Doris: I think vulnerability is a plus. We do want to have candidates who are able to share that they are very passionate about patient care, that they are compassionate people who are going to be a good fit for medicine.
Interviewer: What’s something in a personal statement that you look for that you’re like, “Wow, this is great”?
Doris: I like something that's really heartfelt. People think we don't like “touchy, feely” things, but it really contributes to a personal statement and makes it less generic.
Interviewer: How often do you just get in a paragraph into it and you just quit? Because I have long contended that you have to catch your listener’s attention or your reader’s attention right away. Is that crucial or does everybody always read through the whole thing.
Doris: We will read the entire thing. I have seen personal statements that didn't quiet start out and then had some really good stuff in the middle of it, maybe a strong, maybe not a strong conclusion. But what can you share about yourself beyond the fact that you are just as reasonably qualified as everyone else?
Interviewer: I'm going to say try to start strong, though. That’s going to be my advice, but it's nice to know you read the whole thing because that takes a little stress off that I start with the right thing.
Doris: We want to know who you are.
Interviewer: Structuring a narrative can be difficult because sometimes there's a lot of different ways to tell a story. What do you recommend?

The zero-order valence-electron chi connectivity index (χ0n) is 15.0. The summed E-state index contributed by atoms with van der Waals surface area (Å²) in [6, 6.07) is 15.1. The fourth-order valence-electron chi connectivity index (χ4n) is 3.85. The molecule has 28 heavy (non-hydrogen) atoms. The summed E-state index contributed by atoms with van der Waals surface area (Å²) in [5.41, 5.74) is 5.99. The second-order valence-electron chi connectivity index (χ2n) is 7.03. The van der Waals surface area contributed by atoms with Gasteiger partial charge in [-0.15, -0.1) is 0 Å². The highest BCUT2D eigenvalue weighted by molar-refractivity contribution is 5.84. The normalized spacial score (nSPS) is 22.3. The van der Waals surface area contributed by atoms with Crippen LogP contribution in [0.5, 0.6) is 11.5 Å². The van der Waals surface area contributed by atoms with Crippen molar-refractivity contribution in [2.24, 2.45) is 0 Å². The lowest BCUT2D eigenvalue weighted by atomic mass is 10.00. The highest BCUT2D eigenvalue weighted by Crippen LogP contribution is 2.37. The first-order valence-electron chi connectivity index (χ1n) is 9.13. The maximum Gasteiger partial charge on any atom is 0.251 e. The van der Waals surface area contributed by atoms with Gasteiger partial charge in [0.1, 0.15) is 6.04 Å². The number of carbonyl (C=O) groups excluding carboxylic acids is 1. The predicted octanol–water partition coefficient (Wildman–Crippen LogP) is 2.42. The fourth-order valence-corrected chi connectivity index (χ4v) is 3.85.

Doris: Feedback from others. Your personal statement should be well structured and have a flow. Not everyone is a good write, and a lot of people will require some help and there's nothing wrong with that. But your personal statement really ought to be well written and have a flow, so that it's easy to read. You don't want your reader to lose interest.
Interviewer: The mechanics part is just as important as the content part.
Doris: It is and no one is judging the quality of your writing, but again . . .
Interviewer: It's still says something about you, though.
Doris: Making the effort to have a good personal statement that reads well, that's easy to read and really share something about yourself will certainly make a difference .
Interviewer: What are some of the pitfalls that applicants make, some of the common ones? Let's go with three.
Doris: Generic statements. “I really like to help people, I really love medicine, I'm fascinated by the human body,” those sorts of things.
Interviewer: All right. How about number two?
Doris: I think it's difficult when a candidate writes a personal statement and they don't ask themselves, “Does this sound a personal statement that just about anybody could have written?” Because we do see a lot of that. I would say that 70%, 80% of the personal statements that I review are fairly generic.
Interviewer: It could have been anybody.
Doris: Could have been anybody, anybody could have said that. Share something from your personal experience.
Interviewer: How about number three?
Doris: You don't want your personal statement to read like an essay of what is a PA. We know that. A bunch of PA's are the ones that are reading your personal statements. I know that candidates are trying to communicate that they understand the role of the PA and they would like to be it in the future, but that something that you're going to waste space on.
Interviewer: Okay, finally, any resources that you recommend books, websites when it comes to writing that personal statements or that essay?
Doris: There are some resources out there and you can certainly tap into books on how to get into medical school, advice on writing the personal statement regardless of what profession someone is going into in healthcare can certainly have very similar advice.